(2) Extend the water system from the nearby health post to reach the three compounds that currently pull water from the open well so that they are provided an easily accessible source of potable water.
Contractors will dig trenches and install roughly 50 meters of pipe for the installation of 2 taps within close proximity to the three compounds. A new Grundfos pump capable of outputting water to the health post as well as these additional taps will also be fitted onto the health post’s existing water system.
The community’s contribution will largely include manual labor, such as excavation of trenches and laying of pipes to connect the borehole at the clinic to two new taps in the village, as well as providing assistance with labor, lodging, and food to contractors.
An initial fee of 100 Dalasis per adult from the three affected compounds will be collected and contributed to the cost of the installation of the new taps.
Meetings of people that will form a water committee are underway and have been facilitated by PCV counterparts Tamba Sabally and Sader Sey, men from the clinic and the village, respectively
The entire village of 300 people will benefit from the project
Peace Corps Volunteer Directing Project
Monitoring and Maintenance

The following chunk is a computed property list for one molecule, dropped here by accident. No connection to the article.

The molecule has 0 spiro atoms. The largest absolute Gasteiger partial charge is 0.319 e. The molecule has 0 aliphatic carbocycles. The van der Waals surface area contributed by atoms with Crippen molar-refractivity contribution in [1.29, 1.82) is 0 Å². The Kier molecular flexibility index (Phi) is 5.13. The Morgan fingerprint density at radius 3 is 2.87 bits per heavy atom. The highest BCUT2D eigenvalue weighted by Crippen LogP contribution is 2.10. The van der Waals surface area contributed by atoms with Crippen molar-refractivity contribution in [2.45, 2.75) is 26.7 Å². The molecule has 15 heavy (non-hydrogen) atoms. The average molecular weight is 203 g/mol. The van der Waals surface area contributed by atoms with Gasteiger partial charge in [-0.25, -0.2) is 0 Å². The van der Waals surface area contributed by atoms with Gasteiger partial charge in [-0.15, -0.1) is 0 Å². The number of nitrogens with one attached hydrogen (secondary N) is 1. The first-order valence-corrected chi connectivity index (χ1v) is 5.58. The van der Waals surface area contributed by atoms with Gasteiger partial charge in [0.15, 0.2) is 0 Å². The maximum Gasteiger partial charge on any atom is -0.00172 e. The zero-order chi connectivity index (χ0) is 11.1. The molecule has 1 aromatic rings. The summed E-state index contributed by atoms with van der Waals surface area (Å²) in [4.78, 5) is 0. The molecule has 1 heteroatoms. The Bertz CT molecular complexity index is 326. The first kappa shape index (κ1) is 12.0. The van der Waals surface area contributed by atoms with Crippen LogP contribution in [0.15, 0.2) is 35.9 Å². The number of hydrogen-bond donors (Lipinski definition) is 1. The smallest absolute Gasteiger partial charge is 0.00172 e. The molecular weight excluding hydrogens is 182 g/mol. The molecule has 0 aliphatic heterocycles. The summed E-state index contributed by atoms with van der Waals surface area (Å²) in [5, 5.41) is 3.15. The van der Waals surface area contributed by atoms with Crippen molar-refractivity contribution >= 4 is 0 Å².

The PCV and counterparts will use the project logic model of intervention to monitor the implementation of the project activities and to track project performance. Similarly, the model will be used to evaluate the immediate outcomes (impacts) of the project as well as the long-term impact of whether the intervention has achieved the expected objectives and goals of the project.
The PCV and counterpart will use Peace Corps water, sanitation, and hygiene data collection tools to collect the relevant figures during the project implementation. The volunteer will also recommend that a replacement volunteer be placed in Njoben following her COS to continue to provide support and monitoring and evaluation.
Sustainability of a clean water supply is the goal of this project. The PCV and the counterpart will further implement a Cluster Water Committee that contains adults from the three affected compounds as well as health center staff. These people will be trained on basic financial administration and management procedures similar to those taught to the water committee of Njoben Wolof to ensure financial records are up to date and funds are available to pay for routine maintenance costs at all times.
A constitution for the committee will be written and agreed upon by the PCV and members of the Cluster Committee and a bank account will be set up to collect funds from the compounds who subscribe to the tap system being implemented.
Let Girls Learn
This project qualifies as a Let Girls Learn project because the goals are to (1) provide more time for girls to attend school and spend more time studying due to a decrease in the amount of time it currently takes to fetch water, (2) increase rates of school attendance for both boys and girls because rates of diarrheal diseases will decrease, (3) improve health among all members of the community due to access of clean water for drinking and cooking.
Although the funds to get this project underway have been provided by an anonymous donor, we continue to accept donations so that we will have funds on hand for the next project in The Gambia. Please use this Donate button, and your donation will be attributed to this project and the Peace Corps Volunteer will be notified.